A FRENCH ban on the use of hemp flowers and leaves in CBD oil should be overturned, says a senior advisor to the European Court of Justice (ECJ).
France, like other European Countries including the UK, currently allows only hemp fibre and seeds to be grown and then used domestically.
However, in a non-binding opinion for the ECJ, Advocate General Evgeni Tanchev, today said cannabidiol, or CBD, isn’t considered a ‘narcotic’ drug.
And, as such CBD oil products made from the whole hemp plant can be traded freely across the member states of the European Union.
Six-Year Legal Battle
The decision – which marks the near culmination of a six-year legal battle – has been welcomed, signifying, as it does, the growing acceptance of the benefits of the whole hemp plant.
Eveline Van Keymeulen, Head of Life Science and Cannabis Regulation Practices at Allen & Overy, representing the appellants, said if adopted by the ECJ it would constitute binding case law.
In a press release she said: “This will require France to change its legislation in order to authorize the marketing of CBD extracted from the whole hemp plant, and could also compel other national authorities to (re) examine existing restrictions on hemp products, in the light of the principle of free movement of goods in the European Union.”
She added: “The Advocate General’s conclusions constitute a crucial step towards regulatory harmonization and legal certainty which are essential for the CBD industry in Europe.”
UK cannabis lawyer Robert Jappie, of multinational law firm Ince, said: “This is a really positive outcome. Any restrictions on use of the whole hemp plant is bad for the industry.
“Although not quite a strict as the French position, British farmers are prohibited from utilising the bud and flower of the plant. This needs to change otherwise British farmers will fall behind our European counterparts.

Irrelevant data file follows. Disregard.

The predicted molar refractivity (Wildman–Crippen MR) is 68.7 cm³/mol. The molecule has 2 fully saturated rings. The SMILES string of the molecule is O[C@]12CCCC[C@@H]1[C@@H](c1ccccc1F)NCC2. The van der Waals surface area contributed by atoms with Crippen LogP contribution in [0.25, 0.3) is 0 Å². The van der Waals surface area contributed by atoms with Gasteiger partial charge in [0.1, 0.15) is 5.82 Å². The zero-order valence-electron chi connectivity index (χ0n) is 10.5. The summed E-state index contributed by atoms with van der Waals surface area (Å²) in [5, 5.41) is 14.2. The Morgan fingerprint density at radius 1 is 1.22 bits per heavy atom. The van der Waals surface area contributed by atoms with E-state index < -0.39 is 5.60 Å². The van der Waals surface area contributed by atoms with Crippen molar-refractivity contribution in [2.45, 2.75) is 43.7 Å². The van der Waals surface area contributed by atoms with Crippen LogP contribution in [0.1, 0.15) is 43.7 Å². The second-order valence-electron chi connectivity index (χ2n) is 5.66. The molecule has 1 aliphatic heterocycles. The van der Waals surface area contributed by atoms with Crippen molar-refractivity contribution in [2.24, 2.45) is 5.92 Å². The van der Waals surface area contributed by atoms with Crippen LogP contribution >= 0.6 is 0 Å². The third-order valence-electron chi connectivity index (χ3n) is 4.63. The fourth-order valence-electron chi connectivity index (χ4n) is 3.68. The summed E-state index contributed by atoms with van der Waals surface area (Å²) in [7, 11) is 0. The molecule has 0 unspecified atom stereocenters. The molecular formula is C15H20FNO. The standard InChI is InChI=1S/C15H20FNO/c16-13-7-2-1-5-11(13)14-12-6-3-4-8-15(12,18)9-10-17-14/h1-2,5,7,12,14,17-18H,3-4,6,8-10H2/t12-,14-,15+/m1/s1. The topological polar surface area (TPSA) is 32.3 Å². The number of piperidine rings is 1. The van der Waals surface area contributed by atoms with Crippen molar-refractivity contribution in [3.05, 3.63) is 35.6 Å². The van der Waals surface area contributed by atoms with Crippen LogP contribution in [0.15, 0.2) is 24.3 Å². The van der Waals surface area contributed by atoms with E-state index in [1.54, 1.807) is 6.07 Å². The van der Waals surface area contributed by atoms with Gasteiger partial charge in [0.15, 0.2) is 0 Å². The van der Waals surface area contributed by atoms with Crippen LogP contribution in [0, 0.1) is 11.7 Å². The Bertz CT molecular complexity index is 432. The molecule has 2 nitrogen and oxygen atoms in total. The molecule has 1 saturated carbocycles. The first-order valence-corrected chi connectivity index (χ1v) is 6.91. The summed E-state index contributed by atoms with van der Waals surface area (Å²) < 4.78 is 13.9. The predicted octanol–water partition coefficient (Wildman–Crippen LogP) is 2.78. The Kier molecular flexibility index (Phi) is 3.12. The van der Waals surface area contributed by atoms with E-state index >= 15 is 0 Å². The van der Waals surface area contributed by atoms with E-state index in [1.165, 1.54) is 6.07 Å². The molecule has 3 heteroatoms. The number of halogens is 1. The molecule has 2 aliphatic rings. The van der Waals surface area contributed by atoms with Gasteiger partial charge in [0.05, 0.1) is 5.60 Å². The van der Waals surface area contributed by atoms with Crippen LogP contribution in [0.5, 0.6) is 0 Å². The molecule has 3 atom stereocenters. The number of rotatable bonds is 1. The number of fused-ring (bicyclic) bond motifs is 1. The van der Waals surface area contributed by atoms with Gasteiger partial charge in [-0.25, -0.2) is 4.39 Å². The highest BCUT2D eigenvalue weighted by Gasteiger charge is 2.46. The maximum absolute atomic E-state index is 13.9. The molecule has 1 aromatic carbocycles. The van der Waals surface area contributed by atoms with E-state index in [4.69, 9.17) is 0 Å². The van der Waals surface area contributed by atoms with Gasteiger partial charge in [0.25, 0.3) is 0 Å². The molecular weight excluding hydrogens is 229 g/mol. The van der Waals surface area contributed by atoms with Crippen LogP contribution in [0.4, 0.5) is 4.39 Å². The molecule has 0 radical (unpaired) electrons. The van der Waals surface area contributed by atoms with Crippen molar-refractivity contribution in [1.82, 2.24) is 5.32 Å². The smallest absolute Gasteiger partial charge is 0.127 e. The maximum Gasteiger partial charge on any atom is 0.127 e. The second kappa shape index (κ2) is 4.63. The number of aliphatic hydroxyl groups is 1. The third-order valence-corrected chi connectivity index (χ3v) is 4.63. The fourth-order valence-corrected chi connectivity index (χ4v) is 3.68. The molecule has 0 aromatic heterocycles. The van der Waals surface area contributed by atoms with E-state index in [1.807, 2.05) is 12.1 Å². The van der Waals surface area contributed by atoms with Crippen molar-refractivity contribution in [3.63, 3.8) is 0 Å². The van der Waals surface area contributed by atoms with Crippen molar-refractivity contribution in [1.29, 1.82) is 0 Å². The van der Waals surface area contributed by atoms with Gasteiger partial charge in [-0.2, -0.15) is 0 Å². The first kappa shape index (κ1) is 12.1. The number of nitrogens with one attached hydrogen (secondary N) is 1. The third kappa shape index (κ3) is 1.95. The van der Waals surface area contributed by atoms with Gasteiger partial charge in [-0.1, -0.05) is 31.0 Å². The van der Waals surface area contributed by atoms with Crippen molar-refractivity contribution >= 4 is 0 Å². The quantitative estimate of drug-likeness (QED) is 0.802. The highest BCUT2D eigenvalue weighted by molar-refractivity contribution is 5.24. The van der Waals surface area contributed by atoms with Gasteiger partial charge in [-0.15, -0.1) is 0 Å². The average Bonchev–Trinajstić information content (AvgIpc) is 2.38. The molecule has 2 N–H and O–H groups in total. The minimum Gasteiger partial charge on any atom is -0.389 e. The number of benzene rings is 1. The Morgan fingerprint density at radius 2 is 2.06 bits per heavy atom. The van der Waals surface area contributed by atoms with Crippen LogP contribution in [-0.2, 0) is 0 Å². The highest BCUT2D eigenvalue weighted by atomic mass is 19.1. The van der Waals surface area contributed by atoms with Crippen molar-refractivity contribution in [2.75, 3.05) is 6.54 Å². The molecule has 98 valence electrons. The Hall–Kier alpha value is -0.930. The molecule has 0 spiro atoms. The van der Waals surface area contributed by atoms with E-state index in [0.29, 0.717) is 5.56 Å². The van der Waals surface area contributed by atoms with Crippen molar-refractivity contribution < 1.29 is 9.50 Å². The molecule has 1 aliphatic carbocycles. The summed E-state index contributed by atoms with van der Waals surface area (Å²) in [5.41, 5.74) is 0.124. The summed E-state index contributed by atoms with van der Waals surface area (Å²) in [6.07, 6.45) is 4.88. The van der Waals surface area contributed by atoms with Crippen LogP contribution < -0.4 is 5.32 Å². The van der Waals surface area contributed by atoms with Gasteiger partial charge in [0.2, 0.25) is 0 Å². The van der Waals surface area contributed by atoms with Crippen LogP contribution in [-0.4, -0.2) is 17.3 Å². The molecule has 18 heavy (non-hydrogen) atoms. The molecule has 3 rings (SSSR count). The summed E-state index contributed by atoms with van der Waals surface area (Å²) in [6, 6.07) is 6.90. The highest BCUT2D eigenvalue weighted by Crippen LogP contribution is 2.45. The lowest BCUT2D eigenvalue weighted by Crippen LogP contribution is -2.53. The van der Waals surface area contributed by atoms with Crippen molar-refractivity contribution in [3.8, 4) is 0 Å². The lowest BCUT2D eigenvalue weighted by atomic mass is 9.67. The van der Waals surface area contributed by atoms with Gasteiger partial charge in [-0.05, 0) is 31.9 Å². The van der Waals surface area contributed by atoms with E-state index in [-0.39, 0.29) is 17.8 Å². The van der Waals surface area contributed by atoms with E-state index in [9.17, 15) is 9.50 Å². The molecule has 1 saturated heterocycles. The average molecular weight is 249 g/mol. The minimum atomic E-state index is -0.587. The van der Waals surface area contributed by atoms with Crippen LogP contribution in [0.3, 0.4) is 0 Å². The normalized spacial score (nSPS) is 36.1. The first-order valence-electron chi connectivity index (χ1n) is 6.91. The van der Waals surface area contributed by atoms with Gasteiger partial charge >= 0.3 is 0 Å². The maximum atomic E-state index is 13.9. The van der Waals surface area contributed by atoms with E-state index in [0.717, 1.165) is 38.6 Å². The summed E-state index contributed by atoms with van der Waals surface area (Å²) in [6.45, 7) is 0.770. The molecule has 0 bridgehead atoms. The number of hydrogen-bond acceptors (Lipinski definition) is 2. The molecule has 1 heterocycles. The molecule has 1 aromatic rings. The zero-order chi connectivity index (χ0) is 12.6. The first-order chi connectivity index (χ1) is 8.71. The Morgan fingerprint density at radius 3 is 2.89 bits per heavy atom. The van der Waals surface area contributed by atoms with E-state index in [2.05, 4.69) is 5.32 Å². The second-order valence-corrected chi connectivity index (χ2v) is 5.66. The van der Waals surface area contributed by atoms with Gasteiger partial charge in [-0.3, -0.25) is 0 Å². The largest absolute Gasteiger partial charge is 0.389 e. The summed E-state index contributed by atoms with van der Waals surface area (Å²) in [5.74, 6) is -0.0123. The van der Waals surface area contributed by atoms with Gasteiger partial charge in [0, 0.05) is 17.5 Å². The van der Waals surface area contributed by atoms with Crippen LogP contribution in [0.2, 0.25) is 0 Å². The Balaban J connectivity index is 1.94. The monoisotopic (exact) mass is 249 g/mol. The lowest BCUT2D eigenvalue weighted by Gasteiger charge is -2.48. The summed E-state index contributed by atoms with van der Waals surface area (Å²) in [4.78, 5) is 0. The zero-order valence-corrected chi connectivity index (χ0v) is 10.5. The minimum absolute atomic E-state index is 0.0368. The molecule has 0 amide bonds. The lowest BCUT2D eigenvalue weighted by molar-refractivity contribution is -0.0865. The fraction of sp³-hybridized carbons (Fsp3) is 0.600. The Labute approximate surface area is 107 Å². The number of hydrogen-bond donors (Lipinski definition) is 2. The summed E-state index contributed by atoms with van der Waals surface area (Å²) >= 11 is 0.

“Of course, with the UK leaving the EU, it remains to be seen whether the government takes any notice. I hope they do as there is a real opportunity to put the UK at the forefront of the hemp and CBD industry by taking positive and proactive steps to open up the market.”
KanaVape, No More
In 2014 the French authorities launched legal action against the makers of KanaVape, an e-cigarette using a CBD oil made from hemp flowers and leaves imported from the Czech Republic.
In January 2018, the businessmen behind KanaVape – Antonin Cohen and Sébastien Béguerie – were given a 16-month suspended sentence, and a Euro 10,000 fine, by Marseilles Criminal Court.
In October 2018, the Court of Appeal of Aix-en-Provence overturned this first instance verdict, because the limitation on the origin of CBD might not be compliant with the freedom of movement of goods of the European Union.
The Court of Appeal referred it to the ECJ to clarify this point.
Positivity For CBD In Europe
Speaking To BusinessCann following the ruling Mr Cohen, CEO of European CBD company Harmony, said: “It’s been a long journey, and this is a good step in the right direction. A lot of hard work has been undertaken and this is now beginning to pay off.”
“It’s a positive sign, and very exciting. It allows us to move on with positivity for CBD in Europe.”
Advisory opinions are not binding on the ECJ but their legal reasoning is followed in about 80% of cases. The court is expected to issue its ruling later this year, it has been reported.
Advocate General Tanchev went on to say that if a national court found there were ‘risks’ associated with CBD they should look to impose less restrictive measures than blocking the free movement of goods, ‘such as the establishment of a maximum CBD content’.